Bauerlein says that rare words are those words which we do not encounter on a daily basis. He fears that our ability to learn new rare words is rapidly decreasing, because we spend less time reading and more time in front of a computer reading "dumbed-down" articles or watching the TV (in which the characters all use common words). Rare words are words that aren't frequently used, but they are important to learn because they challenge our brains.
Interestingly, Bauerlein found that there are 68 rare words per 1,000 words found in newspapers; 23 rare words per 1,000 words found in primetime adult television, 17 rare words per 1,000 words found in college graduate conversation, and only 2 rare words per 1,000 words in the popular Sesame Street (or Sesame Park, as I suppose we must now refer to it).
Parents, take heed: Sesame Street is a form of entertainment, not a substitute for a learning environment!
Although we best learn words when we encounter them informally (that is, within contextual basis rather than looking them up in a dictionary), I still think that we can benefit from looking words up in a dictionary on occasion. Hence, the Random Rare Words posts.
Today's Random Rare Word
1. distressing, painful; doleful, dismal.
2. distressed, sad.
See also dolorously (adverb) and dolour (noun).
Dolour is Old French and comes from the Latin word for pain or grief.
What interesting rare words have you come across lately? Had you heard of the word "dolorous" before? Is it something you'll be able to "slip in" to conversation or writing?
We have been studying poetry in my Creative Writing class. Several students brought Sylvia Plath's work into the class to analyze. These students were raving about Plath's genius, so I read her poetry with great curiosity.
I didn't like it.
I found it to be simultaneously dull and melodramatic; the diction is simple and the repetition is tedious. The poems we read were boring and whiny, as blasphemous as that might be to speak of Sylvia Plath in such a way. But that's what I felt as I read her poetry.
One of the biggest issues I have with Sylvia Plath's poetry is that many people seem to like it just because it's Sylvia Plath. Before our poetry classes, I had never read any poems written by Plath; I had only read her novel The Bell Jar. I liked the book and thought that she touched on important issues and wrote in a compelling style. But the two poems that we read in class, Daddy and Lady Lazarus, which are spoken of as two of her best pieces of poetry, just fell flat for me.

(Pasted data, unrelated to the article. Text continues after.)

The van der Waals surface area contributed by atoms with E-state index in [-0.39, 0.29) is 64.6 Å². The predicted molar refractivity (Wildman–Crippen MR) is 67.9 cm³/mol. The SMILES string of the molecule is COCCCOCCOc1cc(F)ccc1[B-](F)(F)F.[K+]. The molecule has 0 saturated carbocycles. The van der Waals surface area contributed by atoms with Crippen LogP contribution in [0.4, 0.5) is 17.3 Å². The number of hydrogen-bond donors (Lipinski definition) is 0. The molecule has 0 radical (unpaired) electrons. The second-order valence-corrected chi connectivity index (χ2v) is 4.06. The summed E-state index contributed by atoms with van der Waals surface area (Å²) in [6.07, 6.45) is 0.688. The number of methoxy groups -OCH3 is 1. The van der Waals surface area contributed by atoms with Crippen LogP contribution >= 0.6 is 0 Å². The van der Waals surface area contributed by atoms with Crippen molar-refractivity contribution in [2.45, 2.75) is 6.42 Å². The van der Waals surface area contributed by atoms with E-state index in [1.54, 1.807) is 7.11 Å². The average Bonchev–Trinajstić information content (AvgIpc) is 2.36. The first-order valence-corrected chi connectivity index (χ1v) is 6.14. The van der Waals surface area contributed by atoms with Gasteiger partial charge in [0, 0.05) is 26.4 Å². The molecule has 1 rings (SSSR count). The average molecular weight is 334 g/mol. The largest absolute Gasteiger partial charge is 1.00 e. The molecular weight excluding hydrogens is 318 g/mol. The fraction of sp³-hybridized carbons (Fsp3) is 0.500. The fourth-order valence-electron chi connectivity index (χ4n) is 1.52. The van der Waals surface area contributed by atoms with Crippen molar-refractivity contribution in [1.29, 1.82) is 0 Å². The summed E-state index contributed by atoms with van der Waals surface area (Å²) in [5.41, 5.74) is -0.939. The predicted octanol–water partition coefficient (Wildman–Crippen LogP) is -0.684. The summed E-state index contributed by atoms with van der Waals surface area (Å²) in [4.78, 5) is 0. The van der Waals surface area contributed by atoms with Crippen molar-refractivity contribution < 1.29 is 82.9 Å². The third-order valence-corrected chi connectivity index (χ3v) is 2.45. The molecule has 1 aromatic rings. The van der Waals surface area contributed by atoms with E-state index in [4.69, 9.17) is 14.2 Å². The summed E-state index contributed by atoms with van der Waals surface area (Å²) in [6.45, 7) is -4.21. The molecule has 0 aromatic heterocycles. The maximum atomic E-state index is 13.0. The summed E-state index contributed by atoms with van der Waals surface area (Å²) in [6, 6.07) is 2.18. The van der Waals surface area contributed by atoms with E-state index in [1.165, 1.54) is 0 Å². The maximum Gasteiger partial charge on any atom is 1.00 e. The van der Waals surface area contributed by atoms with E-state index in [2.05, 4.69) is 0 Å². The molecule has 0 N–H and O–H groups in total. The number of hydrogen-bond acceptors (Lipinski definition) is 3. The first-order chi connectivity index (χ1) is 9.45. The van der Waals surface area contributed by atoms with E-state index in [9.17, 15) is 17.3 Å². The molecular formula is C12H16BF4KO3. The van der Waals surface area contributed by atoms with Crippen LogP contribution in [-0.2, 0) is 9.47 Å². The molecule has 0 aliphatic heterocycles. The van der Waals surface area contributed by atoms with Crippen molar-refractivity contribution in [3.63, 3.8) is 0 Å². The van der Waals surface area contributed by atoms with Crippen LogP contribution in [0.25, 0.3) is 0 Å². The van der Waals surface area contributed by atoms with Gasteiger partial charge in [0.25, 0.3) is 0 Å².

The rest of her poetry might be amazing (after all, these were only two of her poems that we read), and it could just be that my preference doesn't match her style. I don't claim to know any more about poetry than the next person. But as we read her poetry, I knew that if I hadn't seen her name attached to the poems, I wouldn't have thought much of them anyways. Reading them, I thought that they could have been written by anyone in my Introduction to Creative Writing class. The poetry seemed... amateur. Childish.
We often glorify and romanticize the notion of "the depressed genius". We aren't approaching the poetry objectively because we have preconceived notions and expectations about the author. Another poem we looked at in my class, for example, was a sonnet by William Shakespeare. I have a soft spot for Shakespeare, and the student who brought the poem announced that it was Shakespeare before she read the poem aloud. I was already biased before I even saw the poem. It turned out that I really liked it, and I believe I would have liked the poem even if I hadn't known that it was by Shakespeare, but I do not think that I would have liked it as much had it been written by some other unknown author.
I have a challenge for you: the next time you read a piece of literature or a piece of poetry, don't look at the author's name before you read it. Form your opinion based on knowing nothing about the author. It could be interesting to see how many supposedly fantastic authors truly resonate with you, and how many do not.
I write visual art reviews for The Uniter. Typically I check out the art, ponder it a while, jot down a few notes, and then go home to write up my review. E-mail it to my editor and a week later, it's published. Last week, however, I had the opportunity to attend a visual art reception: the opening night of a visual art show. That meant that not only were a number of artists present, but I also got to meet the artist of this particular show himself.
The boyfriend and I arrived right on time. A few of the artist's friends (who were artists themselves) were already there, and this artist- Adrian Williams- was hard at work on a piece that wasn't quite finished. He was sprawled on the floor in front of a large painting/collage while someone else swept the floor around him, preparing the room for the night's event.